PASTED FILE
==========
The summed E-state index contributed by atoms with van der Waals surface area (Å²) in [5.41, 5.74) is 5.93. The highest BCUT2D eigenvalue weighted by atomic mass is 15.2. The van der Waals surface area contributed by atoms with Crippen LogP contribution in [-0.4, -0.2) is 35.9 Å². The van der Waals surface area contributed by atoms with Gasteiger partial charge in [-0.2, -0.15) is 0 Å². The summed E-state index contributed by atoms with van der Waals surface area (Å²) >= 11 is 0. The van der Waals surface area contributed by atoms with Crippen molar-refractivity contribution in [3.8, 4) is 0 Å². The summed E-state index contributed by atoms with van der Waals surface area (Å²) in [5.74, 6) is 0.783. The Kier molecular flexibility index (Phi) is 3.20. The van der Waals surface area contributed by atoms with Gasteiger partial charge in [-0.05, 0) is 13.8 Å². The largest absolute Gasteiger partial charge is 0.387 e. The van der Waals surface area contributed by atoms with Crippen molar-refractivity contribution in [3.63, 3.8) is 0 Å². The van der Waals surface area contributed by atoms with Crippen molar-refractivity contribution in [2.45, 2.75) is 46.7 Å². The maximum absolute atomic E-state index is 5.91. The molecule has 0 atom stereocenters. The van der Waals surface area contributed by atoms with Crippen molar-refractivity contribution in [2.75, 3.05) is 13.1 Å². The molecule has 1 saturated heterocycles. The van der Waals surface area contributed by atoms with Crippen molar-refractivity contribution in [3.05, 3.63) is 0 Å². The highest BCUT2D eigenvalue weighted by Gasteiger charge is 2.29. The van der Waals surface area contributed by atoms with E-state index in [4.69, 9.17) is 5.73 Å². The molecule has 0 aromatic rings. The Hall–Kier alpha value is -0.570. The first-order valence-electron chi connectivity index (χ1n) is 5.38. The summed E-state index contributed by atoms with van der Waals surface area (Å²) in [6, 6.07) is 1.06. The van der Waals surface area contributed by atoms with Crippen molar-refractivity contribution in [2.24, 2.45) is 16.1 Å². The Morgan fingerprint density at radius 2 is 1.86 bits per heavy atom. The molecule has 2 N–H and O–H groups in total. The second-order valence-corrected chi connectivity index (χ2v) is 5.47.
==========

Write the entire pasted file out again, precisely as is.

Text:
The summed E-state index contributed by atoms with van der Waals surface area (Å²) in [5.41, 5.74) is 5.93. The highest BCUT2D eigenvalue weighted by atomic mass is 15.2. The van der Waals surface area contributed by atoms with Crippen LogP contribution in [-0.4, -0.2) is 35.9 Å². The van der Waals surface area contributed by atoms with Gasteiger partial charge in [-0.2, -0.15) is 0 Å². The summed E-state index contributed by atoms with van der Waals surface area (Å²) >= 11 is 0. The van der Waals surface area contributed by atoms with Crippen molar-refractivity contribution in [3.8, 4) is 0 Å². The summed E-state index contributed by atoms with van der Waals surface area (Å²) in [5.74, 6) is 0.783. The Kier molecular flexibility index (Phi) is 3.20. The van der Waals surface area contributed by atoms with Gasteiger partial charge in [-0.05, 0) is 13.8 Å². The largest absolute Gasteiger partial charge is 0.387 e. The van der Waals surface area contributed by atoms with Crippen molar-refractivity contribution in [3.63, 3.8) is 0 Å². The van der Waals surface area contributed by atoms with Crippen molar-refractivity contribution in [2.45, 2.75) is 46.7 Å². The maximum absolute atomic E-state index is 5.91. The molecule has 0 atom stereocenters. The van der Waals surface area contributed by atoms with Crippen molar-refractivity contribution in [2.75, 3.05) is 13.1 Å². The molecule has 1 saturated heterocycles. The van der Waals surface area contributed by atoms with Crippen molar-refractivity contribution in [3.05, 3.63) is 0 Å². The highest BCUT2D eigenvalue weighted by Gasteiger charge is 2.29. The van der Waals surface area contributed by atoms with E-state index in [4.69, 9.17) is 5.73 Å². The molecule has 0 aromatic rings. The Hall–Kier alpha value is -0.570. The first-order valence-electron chi connectivity index (χ1n) is 5.38. The summed E-state index contributed by atoms with van der Waals surface area (Å²) in [6, 6.07) is 1.06. The van der Waals surface area contributed by atoms with Crippen molar-refractivity contribution in [2.24, 2.45) is 16.1 Å². The Morgan fingerprint density at radius 2 is 1.86 bits per heavy atom. The molecule has 2 N–H and O–H groups in total. The second-order valence-corrected chi connectivity index (χ2v) is 5.47.